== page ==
Dr. Marc Weniger, assistant professor of business, presented research titled Atmospheric Lifting Phenomenon and Associated Turbulence at the Southern California Balloon Association Safety Seminar for commercial and private hot air balloon pilots and crew, which met May 3 in Riverside.
Dr. Ben Gall, head men’s and women’s cross country/track coach, wrote an article titled Ties That Bind: Developing Relationships Cultivates Winning Results, which was published in the May issue of Techniques Magazine, a publication for the U.S. Track & Field and Cross Country Coaches Association. Click here to view the online version of the magazine.
Kyle Smith, assistant director of the Recreation Center, and his wife Sarah, a CBU alumna, welcomed a son on April 28. Abram Dean Smith was born at 7:58 a.m., weighing 6 lbs. 2 oz. and measuring 18 ½ inches long.
Lisa McDonald, administrative assistant in the School of Education, and her husband, Mike, welcomed their first grandchild, a granddaughter, on April 18. Kennedy Hope McDonald weighed 5 lbs. 11 ozs. and measured 18 inches long. She lives with her parents, Kevin and Kadee McDonald, in Beaumont, Calif.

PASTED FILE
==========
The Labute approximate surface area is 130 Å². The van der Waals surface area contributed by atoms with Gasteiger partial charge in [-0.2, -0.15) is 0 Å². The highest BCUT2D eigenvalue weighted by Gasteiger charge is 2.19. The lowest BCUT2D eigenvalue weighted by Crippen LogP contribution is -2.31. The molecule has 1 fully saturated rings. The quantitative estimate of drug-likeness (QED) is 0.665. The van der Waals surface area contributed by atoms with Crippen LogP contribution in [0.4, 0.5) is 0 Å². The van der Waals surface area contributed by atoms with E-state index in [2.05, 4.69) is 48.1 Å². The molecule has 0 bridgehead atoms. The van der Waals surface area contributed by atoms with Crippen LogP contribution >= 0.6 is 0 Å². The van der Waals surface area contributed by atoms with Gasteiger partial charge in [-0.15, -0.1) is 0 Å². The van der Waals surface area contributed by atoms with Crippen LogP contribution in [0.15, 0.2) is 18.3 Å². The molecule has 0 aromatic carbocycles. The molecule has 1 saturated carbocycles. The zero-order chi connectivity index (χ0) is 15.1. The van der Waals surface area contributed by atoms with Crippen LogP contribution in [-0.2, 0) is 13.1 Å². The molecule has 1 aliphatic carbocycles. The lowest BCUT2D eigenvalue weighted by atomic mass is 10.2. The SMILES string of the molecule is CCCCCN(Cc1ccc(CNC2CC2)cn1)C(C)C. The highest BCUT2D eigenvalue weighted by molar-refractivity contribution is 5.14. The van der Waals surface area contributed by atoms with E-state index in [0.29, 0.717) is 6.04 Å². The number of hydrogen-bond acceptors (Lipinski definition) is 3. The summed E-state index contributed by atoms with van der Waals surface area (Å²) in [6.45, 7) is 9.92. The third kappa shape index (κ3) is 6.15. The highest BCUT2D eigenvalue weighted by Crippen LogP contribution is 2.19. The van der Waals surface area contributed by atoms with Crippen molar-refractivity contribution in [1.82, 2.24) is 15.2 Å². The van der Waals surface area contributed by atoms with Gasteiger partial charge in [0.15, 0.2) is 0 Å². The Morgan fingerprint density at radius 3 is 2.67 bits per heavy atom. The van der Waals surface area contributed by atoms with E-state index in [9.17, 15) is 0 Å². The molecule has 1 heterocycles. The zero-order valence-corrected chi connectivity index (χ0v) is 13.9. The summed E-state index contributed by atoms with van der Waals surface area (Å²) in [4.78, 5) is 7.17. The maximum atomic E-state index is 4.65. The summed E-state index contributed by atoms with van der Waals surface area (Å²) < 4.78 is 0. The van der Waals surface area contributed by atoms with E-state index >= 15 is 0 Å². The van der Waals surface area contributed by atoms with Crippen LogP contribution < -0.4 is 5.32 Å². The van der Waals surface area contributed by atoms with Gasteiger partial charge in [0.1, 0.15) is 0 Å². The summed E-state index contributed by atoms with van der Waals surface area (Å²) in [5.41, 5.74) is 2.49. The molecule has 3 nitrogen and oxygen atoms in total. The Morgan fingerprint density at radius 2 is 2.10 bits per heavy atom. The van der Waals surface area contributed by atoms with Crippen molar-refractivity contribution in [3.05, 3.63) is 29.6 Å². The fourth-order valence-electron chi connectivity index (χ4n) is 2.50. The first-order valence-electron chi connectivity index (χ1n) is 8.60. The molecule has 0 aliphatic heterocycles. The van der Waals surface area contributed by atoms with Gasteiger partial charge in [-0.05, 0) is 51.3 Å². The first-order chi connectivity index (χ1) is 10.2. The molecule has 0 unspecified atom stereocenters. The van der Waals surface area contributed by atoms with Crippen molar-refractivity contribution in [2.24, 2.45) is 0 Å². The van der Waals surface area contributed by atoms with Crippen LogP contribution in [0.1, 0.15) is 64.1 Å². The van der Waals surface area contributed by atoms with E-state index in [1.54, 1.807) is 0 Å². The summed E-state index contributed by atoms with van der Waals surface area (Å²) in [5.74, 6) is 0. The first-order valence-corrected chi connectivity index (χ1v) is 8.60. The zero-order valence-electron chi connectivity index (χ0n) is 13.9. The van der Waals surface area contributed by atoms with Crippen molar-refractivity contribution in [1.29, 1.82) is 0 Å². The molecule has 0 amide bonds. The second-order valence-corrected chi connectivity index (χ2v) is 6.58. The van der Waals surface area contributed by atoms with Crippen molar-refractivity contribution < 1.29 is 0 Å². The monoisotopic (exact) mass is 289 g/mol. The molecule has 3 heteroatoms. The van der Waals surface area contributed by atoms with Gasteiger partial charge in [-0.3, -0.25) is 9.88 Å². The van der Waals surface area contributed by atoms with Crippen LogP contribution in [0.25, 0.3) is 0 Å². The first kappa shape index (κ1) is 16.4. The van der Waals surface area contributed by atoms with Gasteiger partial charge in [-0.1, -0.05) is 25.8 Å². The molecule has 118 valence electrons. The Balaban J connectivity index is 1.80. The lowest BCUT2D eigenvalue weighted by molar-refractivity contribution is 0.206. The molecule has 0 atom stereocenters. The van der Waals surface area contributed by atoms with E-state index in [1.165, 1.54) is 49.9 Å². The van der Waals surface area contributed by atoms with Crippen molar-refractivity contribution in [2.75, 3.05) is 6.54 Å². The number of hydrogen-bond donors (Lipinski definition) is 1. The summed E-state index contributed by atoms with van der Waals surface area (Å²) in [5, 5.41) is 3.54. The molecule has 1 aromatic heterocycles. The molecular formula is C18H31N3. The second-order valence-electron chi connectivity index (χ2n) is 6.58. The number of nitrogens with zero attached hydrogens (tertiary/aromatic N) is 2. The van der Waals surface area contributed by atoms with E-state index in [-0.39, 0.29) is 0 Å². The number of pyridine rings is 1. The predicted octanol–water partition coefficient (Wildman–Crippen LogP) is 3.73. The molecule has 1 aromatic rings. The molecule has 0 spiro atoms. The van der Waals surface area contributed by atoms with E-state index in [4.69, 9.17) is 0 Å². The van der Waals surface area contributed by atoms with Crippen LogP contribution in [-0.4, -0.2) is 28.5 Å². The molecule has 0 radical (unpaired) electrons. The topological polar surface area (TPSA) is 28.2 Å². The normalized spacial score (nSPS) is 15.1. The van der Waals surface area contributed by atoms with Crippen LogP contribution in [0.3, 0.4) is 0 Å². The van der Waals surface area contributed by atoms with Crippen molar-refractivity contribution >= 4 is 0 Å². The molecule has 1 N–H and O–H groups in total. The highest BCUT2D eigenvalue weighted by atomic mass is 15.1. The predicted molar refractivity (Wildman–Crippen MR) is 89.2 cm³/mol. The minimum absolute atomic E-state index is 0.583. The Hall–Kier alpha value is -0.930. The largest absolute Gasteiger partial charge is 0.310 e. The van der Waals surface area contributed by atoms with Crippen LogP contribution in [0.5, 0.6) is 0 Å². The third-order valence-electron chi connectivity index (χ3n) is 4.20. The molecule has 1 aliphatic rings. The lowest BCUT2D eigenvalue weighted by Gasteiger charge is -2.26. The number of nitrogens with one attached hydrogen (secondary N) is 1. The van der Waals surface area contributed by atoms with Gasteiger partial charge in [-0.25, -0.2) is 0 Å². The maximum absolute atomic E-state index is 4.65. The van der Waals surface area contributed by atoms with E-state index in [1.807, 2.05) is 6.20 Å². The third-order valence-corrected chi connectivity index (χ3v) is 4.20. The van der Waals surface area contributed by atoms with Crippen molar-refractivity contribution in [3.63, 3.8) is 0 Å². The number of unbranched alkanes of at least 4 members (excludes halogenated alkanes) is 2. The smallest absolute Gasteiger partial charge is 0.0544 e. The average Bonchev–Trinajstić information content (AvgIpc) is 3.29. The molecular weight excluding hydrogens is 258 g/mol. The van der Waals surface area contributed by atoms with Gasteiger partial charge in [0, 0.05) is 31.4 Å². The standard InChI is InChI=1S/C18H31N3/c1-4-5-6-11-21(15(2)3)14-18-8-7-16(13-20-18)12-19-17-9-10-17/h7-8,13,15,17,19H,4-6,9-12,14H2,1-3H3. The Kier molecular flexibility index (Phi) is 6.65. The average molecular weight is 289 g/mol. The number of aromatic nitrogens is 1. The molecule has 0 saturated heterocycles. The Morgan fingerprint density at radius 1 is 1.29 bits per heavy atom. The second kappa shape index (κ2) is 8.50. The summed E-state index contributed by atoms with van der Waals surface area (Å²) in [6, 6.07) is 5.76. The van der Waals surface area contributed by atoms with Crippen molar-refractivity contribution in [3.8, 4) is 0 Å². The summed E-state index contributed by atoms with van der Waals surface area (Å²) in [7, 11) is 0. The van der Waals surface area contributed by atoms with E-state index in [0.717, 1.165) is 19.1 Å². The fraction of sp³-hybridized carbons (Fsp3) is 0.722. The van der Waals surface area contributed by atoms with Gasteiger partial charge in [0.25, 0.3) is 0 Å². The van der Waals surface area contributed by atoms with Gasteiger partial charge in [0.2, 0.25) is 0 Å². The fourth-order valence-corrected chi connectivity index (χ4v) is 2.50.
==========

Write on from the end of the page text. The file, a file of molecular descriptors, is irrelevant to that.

|4/28/2014||International Center||Receptionist||Shellyn Beltran||New Hire|
|5/12/2014||Enrollment Services||Undergraduate Admissions Counselor/Recruiter||Austin Boaman||New Hire|
|5/1/2014||School of Nursing||Assistant Professor||Susan Jetton (formerly Nelson)||Name Change|
|5/2/2014||Institutional Advancement||Gift Administrator||Laura Linos (formerly Stump)||Name Change|
|5/9/2014||Athletics||Assistant Men’s Volleyball Coach||Allan Vince||No Longer Employed|
|5/2/2014||School of Education||Program Advisor/Clinical Coordinator||Cherlyn Johnson||No Longer Employed|